Summary: No, PixelJunk SideScroller is not old-school. Nor is it retro -- OK, maybe a little. But, more than that, it’s a completely contemporary game full of visuals and ideas that feel fresh and original within videogame’s oldest genre: the shooter. Considering SideScroller is based on the framework of a bonus stage ( “Road to Dawn” in PixelJunk Shooter 2 ) and the most genre-defined game in the PixelJunk series, Q-Games latest PS3 downloadable can be easily mistaken as a...
Excerpt: Attempting to capture old-fashioned, challenging gameplay in this day and age hasn’t been easy for a lot of small developers working on downloadable nostalgia games. Simply making your game difficult isn’t enough – a game can be difficult for the wrong reasons, like bad controls, unintuitive dangers, and unnecessarily punishing checkpoints.
Pros: Luminescent visuals and thumping music, Beautifully balanced challenge, Great weapons
Cons: Can be difficult to see bullets, Game doesn't even tell you it has co-op, Having only yourself to blame for playing Brutal
Conclusion: At times incredibly challenging, yet never frustrating, that's the addictive nature of Sidescroller in a nutshell. It's one of the most memorable bite-sized games I've played in one of the best years videogames have seen in a while.
Summary: From the hypnotic neon landscape and constant barrage of spraying bullets to the way the playing field bends around at the edges of the screen to replicate the look of an old arcade cabinet monitor, everything about the latest entry in the ever-creative PixelJunk series from Q-Games seems designed to push your nostalgia button.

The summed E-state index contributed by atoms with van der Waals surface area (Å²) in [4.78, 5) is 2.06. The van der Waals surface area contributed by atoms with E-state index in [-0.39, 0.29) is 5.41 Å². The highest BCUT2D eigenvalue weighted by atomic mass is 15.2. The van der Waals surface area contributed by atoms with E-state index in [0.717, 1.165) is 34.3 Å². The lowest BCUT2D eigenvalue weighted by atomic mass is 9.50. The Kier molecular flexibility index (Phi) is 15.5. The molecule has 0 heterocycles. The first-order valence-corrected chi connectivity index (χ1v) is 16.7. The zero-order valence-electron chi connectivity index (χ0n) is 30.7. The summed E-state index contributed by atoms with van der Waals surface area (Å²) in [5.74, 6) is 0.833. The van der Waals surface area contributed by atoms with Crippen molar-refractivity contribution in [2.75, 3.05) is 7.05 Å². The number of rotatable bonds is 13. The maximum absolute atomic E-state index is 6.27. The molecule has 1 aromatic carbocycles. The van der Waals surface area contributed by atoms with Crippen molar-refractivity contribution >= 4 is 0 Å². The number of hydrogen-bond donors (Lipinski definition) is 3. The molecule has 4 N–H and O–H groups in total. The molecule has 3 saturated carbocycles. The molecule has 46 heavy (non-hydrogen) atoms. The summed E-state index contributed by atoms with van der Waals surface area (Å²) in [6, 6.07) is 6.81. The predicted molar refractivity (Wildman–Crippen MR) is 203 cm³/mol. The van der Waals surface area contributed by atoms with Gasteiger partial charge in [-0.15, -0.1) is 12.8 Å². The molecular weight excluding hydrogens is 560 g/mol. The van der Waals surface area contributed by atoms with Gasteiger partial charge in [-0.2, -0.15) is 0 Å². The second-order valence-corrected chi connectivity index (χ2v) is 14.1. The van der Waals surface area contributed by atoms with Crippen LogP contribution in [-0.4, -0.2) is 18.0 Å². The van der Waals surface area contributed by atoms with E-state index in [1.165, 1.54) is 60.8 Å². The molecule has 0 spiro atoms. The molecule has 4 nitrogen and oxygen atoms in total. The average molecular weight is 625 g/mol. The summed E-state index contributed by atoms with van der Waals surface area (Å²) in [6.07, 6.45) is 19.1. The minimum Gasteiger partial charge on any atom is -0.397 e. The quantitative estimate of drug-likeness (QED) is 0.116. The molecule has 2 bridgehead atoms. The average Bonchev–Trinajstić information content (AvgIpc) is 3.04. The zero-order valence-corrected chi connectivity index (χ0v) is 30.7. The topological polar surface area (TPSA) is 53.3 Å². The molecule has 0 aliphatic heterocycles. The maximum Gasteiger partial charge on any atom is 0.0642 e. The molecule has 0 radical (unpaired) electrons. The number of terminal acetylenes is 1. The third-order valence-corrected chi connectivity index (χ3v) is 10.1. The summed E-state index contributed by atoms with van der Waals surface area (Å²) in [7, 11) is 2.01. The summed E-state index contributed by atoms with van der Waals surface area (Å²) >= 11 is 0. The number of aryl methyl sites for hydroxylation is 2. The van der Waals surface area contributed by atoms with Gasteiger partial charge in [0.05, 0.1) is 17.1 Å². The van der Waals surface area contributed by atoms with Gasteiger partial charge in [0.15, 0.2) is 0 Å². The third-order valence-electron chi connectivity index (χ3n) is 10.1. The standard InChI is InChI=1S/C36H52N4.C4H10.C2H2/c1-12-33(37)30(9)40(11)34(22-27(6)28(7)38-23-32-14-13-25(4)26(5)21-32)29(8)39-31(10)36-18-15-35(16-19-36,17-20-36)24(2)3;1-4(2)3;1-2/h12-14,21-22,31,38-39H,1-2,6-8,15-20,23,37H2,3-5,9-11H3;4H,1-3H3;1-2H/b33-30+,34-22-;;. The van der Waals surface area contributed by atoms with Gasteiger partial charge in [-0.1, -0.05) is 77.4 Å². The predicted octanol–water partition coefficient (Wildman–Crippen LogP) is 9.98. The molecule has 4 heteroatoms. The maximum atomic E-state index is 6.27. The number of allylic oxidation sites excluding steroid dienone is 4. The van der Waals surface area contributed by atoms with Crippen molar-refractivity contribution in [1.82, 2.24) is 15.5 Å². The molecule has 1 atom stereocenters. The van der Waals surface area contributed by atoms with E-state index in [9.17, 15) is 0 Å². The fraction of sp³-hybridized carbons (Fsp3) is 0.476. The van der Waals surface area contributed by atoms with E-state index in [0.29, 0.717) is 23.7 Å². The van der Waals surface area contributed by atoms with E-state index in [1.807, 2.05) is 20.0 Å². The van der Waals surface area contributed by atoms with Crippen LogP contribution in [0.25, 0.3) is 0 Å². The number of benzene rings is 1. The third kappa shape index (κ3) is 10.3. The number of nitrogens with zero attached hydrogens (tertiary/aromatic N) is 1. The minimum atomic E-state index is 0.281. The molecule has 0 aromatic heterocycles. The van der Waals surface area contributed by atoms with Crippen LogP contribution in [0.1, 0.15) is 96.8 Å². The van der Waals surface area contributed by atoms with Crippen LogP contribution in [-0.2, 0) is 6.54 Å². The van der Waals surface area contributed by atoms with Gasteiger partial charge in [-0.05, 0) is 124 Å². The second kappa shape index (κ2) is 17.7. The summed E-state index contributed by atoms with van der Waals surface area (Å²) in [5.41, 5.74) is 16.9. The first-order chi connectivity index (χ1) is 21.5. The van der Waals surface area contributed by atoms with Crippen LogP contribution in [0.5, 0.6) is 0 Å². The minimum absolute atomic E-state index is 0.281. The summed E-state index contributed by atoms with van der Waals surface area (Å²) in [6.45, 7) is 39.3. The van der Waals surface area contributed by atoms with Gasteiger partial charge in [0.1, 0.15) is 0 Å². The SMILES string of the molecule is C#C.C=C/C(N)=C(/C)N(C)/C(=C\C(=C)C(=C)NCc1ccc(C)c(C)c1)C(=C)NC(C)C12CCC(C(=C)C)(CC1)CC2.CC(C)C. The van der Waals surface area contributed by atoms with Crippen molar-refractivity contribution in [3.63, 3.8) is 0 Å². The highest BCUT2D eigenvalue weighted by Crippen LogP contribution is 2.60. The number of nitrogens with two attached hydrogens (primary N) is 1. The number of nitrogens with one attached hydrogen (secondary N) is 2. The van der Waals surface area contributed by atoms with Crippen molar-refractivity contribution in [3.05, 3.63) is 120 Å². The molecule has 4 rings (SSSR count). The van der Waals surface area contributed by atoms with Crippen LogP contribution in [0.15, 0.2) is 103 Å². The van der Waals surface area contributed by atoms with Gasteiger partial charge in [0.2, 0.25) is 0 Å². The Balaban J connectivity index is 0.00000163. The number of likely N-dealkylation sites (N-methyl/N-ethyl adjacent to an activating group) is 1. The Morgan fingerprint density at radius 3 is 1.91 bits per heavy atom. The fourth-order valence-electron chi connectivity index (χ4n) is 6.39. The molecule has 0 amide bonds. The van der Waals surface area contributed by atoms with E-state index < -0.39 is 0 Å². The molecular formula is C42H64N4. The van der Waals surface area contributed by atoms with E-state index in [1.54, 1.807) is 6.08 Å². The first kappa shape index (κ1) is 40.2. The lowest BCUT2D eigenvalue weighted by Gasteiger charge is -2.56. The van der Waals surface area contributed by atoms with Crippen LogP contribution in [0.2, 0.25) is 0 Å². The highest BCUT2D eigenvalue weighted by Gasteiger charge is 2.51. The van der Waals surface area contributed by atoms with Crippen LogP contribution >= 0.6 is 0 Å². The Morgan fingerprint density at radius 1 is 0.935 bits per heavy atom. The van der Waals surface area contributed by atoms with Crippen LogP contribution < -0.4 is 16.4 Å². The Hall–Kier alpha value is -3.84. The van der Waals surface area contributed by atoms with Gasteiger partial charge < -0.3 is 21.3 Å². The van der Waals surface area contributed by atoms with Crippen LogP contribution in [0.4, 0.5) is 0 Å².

Pros: Gorgeous neon art style, Creative stage designs, Impressive boss fights
Cons: Short length and limited replay, Weapon button mapping is awkward, Multiplayer co-op isn't well implemented
Excerpt: Small, quiet PixelJunk SideScroller studio Q-Games is one of two prominent developers based in Kyoto. (The other is not-so-small-or-quiet Nintendo.) The ancient capital of Japan and a bastion of artisanal tradition, Kyoto suits Q-Games well. Its developers design their wares with the confident wisdom of old-world crafters, like the ones who forge blades in samurai flicks. They value patient simplicity over bombast, and that approach is evident in their PixelJunk series.
PixelJunk SideScroller Review: Classic Shooting With Style
4 November 2011
Conclusion: Concept: A traditional shooter made over in PixelJunk’s high-style visuals and sound
Graphics: Designed to look like an old-school arcade cabinet game, the graphics are nonetheless crisp and attractive
Sound: Excellent trance-like music will keep you tapping your feet as you play
Playability: Once you get a handle on changing weapons, the controls are tight and responsive, if a little touchy
Entertainment: Fun for an afternoon, but lacks some of the remarkable innovation...
Excerpt: I want to be clear on a few points from the beginning. First, just so everybody can relax, I played through the game on Normal. Second, I am absolutely sure there are people out there that will love this game.
Pros: + Awesome music, + Vibrant colors make for interesting visuals
Excerpt: After pulling the trigger on two well-received PixelJunk Shooter games, the series fires again with the bullet-ridden PixelJunk SideScroller. It certainly looks like a blast from the past, but does this style of game still fly? PixelJunk Sidescroller displays convincing artistic aptitude with its vector-style graphics and infectious audio loops.